In forensic anthropology, sexually dimorphic cranial features are traditionally visually assessed and scored using an ordinal scale, which is highly subjective. This study quantifies six cranial features using original three-dimensional coordinate measurements to provide greater accuracy in sex estimation. Cranial features include supraorbital ridges, glabella, external occipital protuberance, nuchal protuberances, mastoid processes, and frontal bosses. Measurements were taken using coordinate calipers from 158 White and Black male and female crania from the Maxwell Documented Collection at University of New Mexico and Tennessee's Bass Collection. Overall, 72.2% of the crania were correctly classified. Males were correctly classified 69.9% of the time, while females were correctly classified 74.7% of the time. The overall value is similar to the results from traditional methods and suggests this method may be just as reliable as established visual sex estimation techniques.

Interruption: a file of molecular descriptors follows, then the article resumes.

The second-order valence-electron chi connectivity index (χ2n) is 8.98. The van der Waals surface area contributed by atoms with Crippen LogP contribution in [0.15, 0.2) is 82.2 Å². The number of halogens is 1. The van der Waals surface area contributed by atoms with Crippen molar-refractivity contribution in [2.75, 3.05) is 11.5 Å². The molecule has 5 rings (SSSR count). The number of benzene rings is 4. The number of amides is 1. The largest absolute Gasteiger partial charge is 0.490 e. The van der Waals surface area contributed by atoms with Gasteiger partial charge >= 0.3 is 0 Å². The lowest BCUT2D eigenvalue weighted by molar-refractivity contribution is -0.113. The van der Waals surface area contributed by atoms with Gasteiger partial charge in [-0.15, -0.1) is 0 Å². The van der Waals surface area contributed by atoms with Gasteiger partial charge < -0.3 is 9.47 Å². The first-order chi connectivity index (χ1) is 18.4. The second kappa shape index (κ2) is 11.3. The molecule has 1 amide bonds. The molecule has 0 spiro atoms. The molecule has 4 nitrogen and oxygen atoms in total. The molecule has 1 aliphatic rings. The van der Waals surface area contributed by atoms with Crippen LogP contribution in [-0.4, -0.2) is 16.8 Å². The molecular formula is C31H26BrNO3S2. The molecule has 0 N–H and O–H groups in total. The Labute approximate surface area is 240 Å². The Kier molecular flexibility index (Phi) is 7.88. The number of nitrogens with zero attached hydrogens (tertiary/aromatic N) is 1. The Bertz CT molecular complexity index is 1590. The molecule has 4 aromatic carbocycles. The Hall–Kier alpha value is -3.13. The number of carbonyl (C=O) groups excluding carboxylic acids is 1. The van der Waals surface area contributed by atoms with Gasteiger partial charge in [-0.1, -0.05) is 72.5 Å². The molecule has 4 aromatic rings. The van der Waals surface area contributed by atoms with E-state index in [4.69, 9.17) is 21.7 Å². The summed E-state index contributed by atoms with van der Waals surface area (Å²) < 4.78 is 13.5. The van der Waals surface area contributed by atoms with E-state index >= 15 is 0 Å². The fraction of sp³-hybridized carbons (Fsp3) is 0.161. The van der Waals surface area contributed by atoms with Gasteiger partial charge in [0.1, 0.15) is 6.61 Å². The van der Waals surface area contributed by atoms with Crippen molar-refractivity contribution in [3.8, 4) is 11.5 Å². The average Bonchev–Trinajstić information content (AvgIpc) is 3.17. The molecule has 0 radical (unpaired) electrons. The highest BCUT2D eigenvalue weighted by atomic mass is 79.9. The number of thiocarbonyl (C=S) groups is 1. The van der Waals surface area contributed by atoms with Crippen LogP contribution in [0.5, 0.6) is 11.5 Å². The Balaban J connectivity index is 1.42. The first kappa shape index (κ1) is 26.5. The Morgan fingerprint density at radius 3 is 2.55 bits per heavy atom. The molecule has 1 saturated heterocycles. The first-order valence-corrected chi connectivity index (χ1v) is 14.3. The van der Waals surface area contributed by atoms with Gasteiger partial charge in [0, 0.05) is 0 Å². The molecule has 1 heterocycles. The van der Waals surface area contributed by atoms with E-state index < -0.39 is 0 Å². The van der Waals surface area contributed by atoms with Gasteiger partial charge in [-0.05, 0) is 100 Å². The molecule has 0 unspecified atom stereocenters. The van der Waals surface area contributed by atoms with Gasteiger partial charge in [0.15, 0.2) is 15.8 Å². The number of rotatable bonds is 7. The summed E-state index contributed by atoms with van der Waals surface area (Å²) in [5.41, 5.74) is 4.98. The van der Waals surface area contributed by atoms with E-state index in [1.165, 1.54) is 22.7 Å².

PMID: 28547887 [PubMed - as supplied by publisher]
Geometric morphometric and traditional methods for sex assessment using the posterior ilium.
Leg Med (Tokyo). 2017 May;26:52-61
Authors: Rmoutilová R, Dupej J, Velemínská J, Brůžek J